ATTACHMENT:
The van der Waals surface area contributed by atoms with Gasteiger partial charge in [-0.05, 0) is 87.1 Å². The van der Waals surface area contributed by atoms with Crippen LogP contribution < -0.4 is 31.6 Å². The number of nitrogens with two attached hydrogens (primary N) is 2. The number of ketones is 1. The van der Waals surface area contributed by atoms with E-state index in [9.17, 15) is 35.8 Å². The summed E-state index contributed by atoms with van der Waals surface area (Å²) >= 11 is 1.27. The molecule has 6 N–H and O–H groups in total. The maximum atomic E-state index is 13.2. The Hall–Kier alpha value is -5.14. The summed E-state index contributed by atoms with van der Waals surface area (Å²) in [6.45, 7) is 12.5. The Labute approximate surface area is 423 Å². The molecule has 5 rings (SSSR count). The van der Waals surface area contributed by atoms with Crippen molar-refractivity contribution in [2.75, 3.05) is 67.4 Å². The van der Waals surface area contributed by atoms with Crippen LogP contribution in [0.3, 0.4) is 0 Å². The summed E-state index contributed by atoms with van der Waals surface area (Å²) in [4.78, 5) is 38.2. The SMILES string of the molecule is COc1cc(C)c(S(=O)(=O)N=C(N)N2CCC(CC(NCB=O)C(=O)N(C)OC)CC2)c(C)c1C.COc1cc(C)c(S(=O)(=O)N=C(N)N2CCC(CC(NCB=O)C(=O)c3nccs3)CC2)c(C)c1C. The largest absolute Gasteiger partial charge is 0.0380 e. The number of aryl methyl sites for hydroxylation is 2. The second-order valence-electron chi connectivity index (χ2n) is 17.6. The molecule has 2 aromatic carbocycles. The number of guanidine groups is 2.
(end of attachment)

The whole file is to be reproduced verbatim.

The van der Waals surface area contributed by atoms with Gasteiger partial charge in [-0.05, 0) is 87.1 Å². The van der Waals surface area contributed by atoms with Crippen LogP contribution < -0.4 is 31.6 Å². The number of nitrogens with two attached hydrogens (primary N) is 2. The number of ketones is 1. The van der Waals surface area contributed by atoms with E-state index in [9.17, 15) is 35.8 Å². The summed E-state index contributed by atoms with van der Waals surface area (Å²) >= 11 is 1.27. The molecule has 6 N–H and O–H groups in total. The maximum atomic E-state index is 13.2. The Hall–Kier alpha value is -5.14. The summed E-state index contributed by atoms with van der Waals surface area (Å²) in [6.45, 7) is 12.5. The Labute approximate surface area is 423 Å². The molecule has 5 rings (SSSR count). The van der Waals surface area contributed by atoms with Crippen molar-refractivity contribution in [2.75, 3.05) is 67.4 Å². The van der Waals surface area contributed by atoms with Crippen LogP contribution in [0.3, 0.4) is 0 Å². The summed E-state index contributed by atoms with van der Waals surface area (Å²) in [4.78, 5) is 38.2. The SMILES string of the molecule is COc1cc(C)c(S(=O)(=O)N=C(N)N2CCC(CC(NCB=O)C(=O)N(C)OC)CC2)c(C)c1C.COc1cc(C)c(S(=O)(=O)N=C(N)N2CCC(CC(NCB=O)C(=O)c3nccs3)CC2)c(C)c1C. The largest absolute Gasteiger partial charge is 0.0380 e. The number of aryl methyl sites for hydroxylation is 2. The second-order valence-electron chi connectivity index (χ2n) is 17.6. The molecule has 2 aromatic carbocycles. The number of guanidine groups is 2.